We hope you all have a wonderful safe 4th of July!
The question most parents are worried about when allowing their child out into the world for the first time is will they be safe? Same goes when buying a car – most of us think about the safety ratings of the vehicle. What about your deck? It may have been inspected when you bought your home but have you thought about the safety of it since?
So why would my deck have been safe when I purchased my home but may not be safe now? There are a couple of reasons that come immediately to mind. First – especially if you have a wood deck and have not done proper yearly maintenance then rot or decay may have made your deck unsafe since you moved in. The second biggest reason is over the years the way we now build decks is dramatically different from how they were built even 5 years ago. As decks fail (meaning they collapse or people fall off them) changes are made to the way they need to be built to make them safer. Meaning your deck will not collapse if you have 15 of your best friends out dancing on it or your uncle Bob has a wee bit too much to drink and stumbles heavily into the deck railing he won’t fall off the deck.
In the last few years more and more customers are asking what is the best option for them – wood deck or composite deck. There is no right or wrong answer – it really comes down to cost vs maintenance. OK – maybe not that simple but the reality is that composites have improved tremendously in the last 5 – 10 years and have become much more competitive in both price and having a more “natural” appearance. The first composites looked like fake plastic – the latest ones on the market – well you need to see them and form your own opinion.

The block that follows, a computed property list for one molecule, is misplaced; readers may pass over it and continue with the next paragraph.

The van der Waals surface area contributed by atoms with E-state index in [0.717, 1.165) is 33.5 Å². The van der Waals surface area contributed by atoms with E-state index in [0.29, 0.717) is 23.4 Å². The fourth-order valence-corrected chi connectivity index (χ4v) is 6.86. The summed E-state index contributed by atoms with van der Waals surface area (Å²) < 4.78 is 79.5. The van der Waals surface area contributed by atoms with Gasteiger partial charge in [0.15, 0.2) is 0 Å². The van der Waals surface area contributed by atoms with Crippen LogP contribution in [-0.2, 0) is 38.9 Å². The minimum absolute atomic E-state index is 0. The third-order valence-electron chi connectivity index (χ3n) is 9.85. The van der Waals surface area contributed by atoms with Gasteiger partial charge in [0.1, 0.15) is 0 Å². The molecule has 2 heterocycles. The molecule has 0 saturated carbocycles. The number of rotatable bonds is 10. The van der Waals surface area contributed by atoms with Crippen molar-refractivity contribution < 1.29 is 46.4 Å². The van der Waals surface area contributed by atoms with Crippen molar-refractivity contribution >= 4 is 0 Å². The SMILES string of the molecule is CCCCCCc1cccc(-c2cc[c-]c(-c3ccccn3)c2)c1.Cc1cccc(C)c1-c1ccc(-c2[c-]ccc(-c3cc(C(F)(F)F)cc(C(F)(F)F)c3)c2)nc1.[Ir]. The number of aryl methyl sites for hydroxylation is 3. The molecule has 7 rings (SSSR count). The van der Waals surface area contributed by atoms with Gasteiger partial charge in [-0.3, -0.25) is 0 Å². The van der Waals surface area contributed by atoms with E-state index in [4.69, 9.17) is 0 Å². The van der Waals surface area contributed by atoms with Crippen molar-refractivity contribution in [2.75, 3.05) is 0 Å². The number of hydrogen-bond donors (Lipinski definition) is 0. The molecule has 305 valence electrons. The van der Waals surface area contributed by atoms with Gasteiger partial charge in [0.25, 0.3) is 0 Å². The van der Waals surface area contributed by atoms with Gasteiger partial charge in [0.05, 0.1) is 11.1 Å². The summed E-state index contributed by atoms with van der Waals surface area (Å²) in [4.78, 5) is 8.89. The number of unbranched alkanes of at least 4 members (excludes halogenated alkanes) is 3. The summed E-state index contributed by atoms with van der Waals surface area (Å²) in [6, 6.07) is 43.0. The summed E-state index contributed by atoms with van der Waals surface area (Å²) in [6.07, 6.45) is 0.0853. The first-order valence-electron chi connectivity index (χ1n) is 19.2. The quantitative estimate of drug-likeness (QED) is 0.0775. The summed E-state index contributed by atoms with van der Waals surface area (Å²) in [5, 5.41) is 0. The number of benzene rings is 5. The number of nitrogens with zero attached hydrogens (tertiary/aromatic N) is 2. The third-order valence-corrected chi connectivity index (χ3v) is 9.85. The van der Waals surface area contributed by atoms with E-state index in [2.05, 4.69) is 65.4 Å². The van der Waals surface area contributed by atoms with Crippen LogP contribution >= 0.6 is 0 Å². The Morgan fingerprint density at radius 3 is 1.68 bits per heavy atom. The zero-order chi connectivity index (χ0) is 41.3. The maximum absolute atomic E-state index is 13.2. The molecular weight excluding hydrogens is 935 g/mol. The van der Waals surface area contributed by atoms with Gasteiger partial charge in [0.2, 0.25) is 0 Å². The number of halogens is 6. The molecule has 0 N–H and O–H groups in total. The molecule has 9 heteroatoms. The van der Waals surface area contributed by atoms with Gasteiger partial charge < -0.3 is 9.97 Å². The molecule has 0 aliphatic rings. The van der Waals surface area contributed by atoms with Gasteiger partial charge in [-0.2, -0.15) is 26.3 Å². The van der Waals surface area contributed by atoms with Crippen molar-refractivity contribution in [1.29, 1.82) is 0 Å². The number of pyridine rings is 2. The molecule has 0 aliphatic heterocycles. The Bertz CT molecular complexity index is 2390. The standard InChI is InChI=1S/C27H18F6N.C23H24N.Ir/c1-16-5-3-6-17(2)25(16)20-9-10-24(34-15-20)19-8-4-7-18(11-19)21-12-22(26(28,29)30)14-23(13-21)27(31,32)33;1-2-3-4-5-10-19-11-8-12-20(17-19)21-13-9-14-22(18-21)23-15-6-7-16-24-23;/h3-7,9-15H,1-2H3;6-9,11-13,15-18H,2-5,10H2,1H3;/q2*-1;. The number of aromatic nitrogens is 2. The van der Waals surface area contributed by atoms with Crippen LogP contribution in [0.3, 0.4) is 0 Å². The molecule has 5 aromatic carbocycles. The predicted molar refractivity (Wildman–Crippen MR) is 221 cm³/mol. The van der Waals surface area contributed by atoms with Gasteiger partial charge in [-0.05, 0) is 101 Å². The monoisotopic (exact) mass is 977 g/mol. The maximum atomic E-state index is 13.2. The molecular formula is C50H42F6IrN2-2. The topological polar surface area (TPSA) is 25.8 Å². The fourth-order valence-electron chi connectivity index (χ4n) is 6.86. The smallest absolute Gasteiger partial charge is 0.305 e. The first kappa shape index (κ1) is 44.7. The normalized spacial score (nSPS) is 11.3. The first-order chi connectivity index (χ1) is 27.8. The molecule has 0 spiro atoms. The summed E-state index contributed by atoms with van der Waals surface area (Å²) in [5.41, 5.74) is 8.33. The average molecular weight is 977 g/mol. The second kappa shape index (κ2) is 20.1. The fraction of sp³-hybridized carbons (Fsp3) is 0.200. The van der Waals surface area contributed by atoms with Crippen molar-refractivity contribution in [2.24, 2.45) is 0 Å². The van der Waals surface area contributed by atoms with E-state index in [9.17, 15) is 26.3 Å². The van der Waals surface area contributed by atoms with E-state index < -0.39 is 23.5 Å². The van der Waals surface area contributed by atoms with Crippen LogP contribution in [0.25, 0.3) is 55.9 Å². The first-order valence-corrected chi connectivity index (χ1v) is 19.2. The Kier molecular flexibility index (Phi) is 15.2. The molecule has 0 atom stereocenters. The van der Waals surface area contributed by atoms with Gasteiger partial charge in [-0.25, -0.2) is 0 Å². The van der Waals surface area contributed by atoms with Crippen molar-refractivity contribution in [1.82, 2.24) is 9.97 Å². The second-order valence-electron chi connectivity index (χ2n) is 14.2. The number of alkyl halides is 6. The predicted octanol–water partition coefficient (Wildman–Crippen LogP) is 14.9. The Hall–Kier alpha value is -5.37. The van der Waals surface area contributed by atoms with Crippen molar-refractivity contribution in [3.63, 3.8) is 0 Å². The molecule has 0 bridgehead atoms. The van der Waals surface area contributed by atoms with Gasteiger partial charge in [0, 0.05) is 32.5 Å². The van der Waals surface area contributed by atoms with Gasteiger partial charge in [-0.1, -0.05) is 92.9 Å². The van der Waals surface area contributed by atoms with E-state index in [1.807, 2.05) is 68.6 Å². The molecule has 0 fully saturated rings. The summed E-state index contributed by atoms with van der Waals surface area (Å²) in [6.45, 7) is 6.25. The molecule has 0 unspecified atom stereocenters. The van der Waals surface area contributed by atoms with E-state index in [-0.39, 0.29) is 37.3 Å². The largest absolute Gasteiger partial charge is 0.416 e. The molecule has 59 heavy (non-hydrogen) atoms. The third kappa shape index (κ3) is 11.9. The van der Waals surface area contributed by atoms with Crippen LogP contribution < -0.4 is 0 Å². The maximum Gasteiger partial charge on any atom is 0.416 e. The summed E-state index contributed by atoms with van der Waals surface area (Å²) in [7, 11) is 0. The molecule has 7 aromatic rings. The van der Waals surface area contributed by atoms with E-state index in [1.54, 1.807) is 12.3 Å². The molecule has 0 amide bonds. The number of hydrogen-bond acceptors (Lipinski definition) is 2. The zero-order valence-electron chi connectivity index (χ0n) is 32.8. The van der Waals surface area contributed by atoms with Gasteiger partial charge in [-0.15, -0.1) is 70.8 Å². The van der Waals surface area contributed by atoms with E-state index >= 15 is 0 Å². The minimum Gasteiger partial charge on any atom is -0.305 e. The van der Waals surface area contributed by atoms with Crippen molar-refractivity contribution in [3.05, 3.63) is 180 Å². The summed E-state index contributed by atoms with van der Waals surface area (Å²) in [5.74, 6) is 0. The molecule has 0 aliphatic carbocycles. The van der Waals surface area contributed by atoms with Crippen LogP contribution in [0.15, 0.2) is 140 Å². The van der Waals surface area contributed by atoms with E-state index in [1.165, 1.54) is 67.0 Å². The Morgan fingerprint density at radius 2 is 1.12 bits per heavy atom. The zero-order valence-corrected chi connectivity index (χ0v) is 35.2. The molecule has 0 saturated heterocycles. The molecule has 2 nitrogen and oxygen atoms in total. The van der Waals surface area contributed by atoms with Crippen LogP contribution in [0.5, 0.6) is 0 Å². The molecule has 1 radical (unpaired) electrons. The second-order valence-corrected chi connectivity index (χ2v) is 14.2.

Let’s talk about the nuts and bolts – ok and benefits – of each. For wood there are a number of choices but 3 primary – cedar, epe and mahogany. Each looks beautiful and is real wood, is naturally insect repellent and installs fairly simply by being either screwed or nailed down. The downfall of each of them is that they all need yearly maintenance to keep them looking beautiful and over time water and sun will start to cause damage. For cedar it is usually a pressure wash, full sanding of the deck and re-stain with a quality product. For epe and mahogany it is usually a light pressure wash, cleaning with product meant for each type of wood and then a re-wax or stain of the wood. Cedar is the least expensive in terms of both product cost and install cost with epe being the most labor intensive of the 3.
The benefits with the new lines of composite – either with a wood/pvc core and PVC outer layer or the full PVC variety – is that the maintenance is very minimal. Just a quick scrub with a water and dish washing soap (I prefer dawn) and a good water rinse 2 -3 times a year. Do not pressure wash your composite deck or you may destroy the outer PVC layer. Many of the composites are also starting to mimic their wood counterparts so the look and feel of the composite deck is not the old “fake plastic” look. Most composites also come with a 25 year to lifetime warranty as long as the deck was installed properly. The largest downfall of the composites – the cost. It is usually twice to three times the price of cedar although with the higher cost of epe or mahogany the price is less of an issue.